język polskijęzyk angielski

Słobodzianek, Tadeusz

One of the key playwrights in post-communist Poland.Born in 1955, he graduated from the Jagiellonian University in Cracow in Theatre Studies. He has worked as a theatre critic, a dramaturge and a director before he started to write plays. He debuted in 1980 with a play for children Historia o żebraku i osiołku [The Story of A Beggar and A Donkey].

Słobodzianek gets his dramatic material from different sources. His plays are inspired by the baroque theatre, Polish Romanticism, the tragic history of the 20th century, and the mythology of the Polish-Belorussian borderland, where he grew up. Car Mikołaj [Tsar Nicholas] (1987) and Prorok Ilja [Prophet Ilya] (1991) are based on the real history of the Orthodox prophet Eliasz (Ilya) Klimowicz, who was active in Eastern Poland in the 1930s. Merlin (1993) retells the tale of King Arthur and the Knights of the Round Table. Kowal Malambo [Malambo the Blacksmith] (1993) was inspired by an old Argentinian fable of Jesus and a blacksmith. Sen Pluskwy albo towarzysz Chrystus [The Bedbug's Dream, or Comrade Christ] (2000) is a sequel to Vladimir Mayakovsky's Bedbug, set in modern-day post-communist Moscow.

Most of his early plays take place in the rural area near Polish-Belorussian border, where religions, cultures, and languages are mixed. Słobodzianek believes that the most important things happen in the fringes of culture and society. It has to do with his origin: he was born to Polish parents in Siberia, where they were expelled during World War II. After the family came back to Poland he grew up in the borderland town of Białystok, in a mixed, Catholic-Orthodox family. There, together with director Piotr Tomaszuk he founded the theatre company Wierszalin, which explored the borderland traditions. Their first production Turlajgroszek [Roll-a-Pea], based on the old Belorussian fairy tale, won The Fringe First Award on The Fringe Festival in Edinburgh, UK in 1991.

Although Słobodzianek is critical of dogmas and the institution of the Catholic Church, faith occupies a special place in his art. In his plays he seeks answers to fundamental questions about the nature of man, God and sin, about the division line between good and evil. He writes about the eschatological void, in which mankind has found itself after the Holocaust and GULAG horror.

The Wierszalin Duology is about peasants, desperate to find a new savior. In Car Mikołaj they find him in the last ruler of Russia, miraculously saved from the hands of the Bolsheviks. In Prorok Ilja the peasants believe that the leader of the local religious sect is the Messiah, so they plan his crucifixion to let him rise from the dead again and save the world. Kowal Malambo is a tale of a folk Faust, who three times tricks the Devil and three times regains his youth, only to get disappointed with the world in which good old rules and principles have died.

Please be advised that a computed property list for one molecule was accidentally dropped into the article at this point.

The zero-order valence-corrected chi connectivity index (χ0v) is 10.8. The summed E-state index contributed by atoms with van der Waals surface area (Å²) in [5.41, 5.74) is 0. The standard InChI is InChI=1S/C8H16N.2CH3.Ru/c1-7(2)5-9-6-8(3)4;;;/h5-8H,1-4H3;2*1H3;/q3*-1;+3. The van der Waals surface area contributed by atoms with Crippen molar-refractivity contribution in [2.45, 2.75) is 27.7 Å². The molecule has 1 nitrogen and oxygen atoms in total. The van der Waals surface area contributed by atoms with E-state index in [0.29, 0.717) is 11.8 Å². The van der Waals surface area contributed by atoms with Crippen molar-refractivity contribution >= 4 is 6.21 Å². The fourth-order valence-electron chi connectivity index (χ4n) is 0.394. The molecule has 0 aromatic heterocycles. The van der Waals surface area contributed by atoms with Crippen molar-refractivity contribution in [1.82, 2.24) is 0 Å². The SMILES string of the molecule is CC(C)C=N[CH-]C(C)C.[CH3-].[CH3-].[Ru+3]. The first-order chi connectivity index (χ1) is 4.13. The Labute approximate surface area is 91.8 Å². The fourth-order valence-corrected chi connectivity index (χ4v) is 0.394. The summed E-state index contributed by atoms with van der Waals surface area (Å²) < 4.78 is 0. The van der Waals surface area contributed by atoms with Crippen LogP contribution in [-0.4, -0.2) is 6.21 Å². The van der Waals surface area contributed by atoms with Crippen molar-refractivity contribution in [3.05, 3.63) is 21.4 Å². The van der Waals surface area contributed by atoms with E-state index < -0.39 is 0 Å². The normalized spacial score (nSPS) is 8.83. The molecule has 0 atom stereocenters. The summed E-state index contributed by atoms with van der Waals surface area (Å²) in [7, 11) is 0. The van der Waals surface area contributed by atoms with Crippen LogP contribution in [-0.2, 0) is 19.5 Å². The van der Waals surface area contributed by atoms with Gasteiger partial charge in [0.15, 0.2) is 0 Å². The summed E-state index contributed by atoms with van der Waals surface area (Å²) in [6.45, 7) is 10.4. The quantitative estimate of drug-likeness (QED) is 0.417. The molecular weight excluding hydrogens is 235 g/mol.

Besides metaphysics, Słobodzianek is also fascinated by the 20th-century history, particularly with the phenomenon of Communism as the antithesis to Christianity. This is what Sen Pluskwy deals with. It is a response to Mayakovsky's famous drama, Bedbug. Mayakovsky closed his hero, Prisypkin, the last Russian bourgeois in a zoo cage. Słobodzianek releases him onto the street of capitalist Moscow, where Prisypkin discovers that the Soviet Union doesn't exist any longer and the new order is as unjust as the old one. Obywatel Pekosiewicz [Citizen Pekosiewicz] (1989) deals with fear and haterness created by authorities to unite the nation. The action takes place during the March 1968 events – a fight between rivaling fractions within the Communist party turned into an anti-Semitic campaign resulting in several thousand Polish Jews leaving the country.

The power of Słobodzianek's writing lies in the variety of theatrical forms which he employs: Merlin is structurally based on the Latin mass, Prorok Ilja and Car Mikołaj are multi-layer stories bound together by the unity of time and place, Kowal Malambo, initially written for the puppet theatre is a simple, poetic fable, with animals playing along with humans, while Sen Pluskwy is full of quotations and allusions to Russian literature. All the plays are very theatrical, there are theatre-within-the-theatre episodes, as well as talking statues and animals. The playwright also refers to the Bible, uses elements of dance, ritual and even authentic religious songs.

Słobodzianek works in close contact with the theatre. Since the early 1980s he has collaborated with several Polish theatres (incl. Poznań, Łódź, Białystok and Warszawa-based companies) as playwright, director and dramaturge. He often develops his plays and works on them until the very opening night. He also writes parts for particular actors he has in mind.

In 2003, Tadeusz Słobodzianek founded Laboratorium Dramatu [Drama Laboratory] in Warsaw, a Polish equivalent of the Royal Court Theatre in London – a combination of theatre-studio and drama workshops held throughout the year. Some of the most successful Polish playwrights today such as Magda Fertacz, Tomasz Man, Robert Bolesto, Joanna Owsianko, Paweł Jurek, Małgorzata Sikorska Miszczuk developed their plays there. He also opened The School of Drama, where he teaches playwriting to young students.

His latest play Nasza klasa [Our Class] was inspired by the tragedy of Jedwabne in Eastern Poland, where in 1941 the Polish community took part in a massacre of their Jewish neighbors. The play tells the story of  classmates from a little town, Poles and Jews. We follow their life from 1935 till now, in Poland, United States and Israel.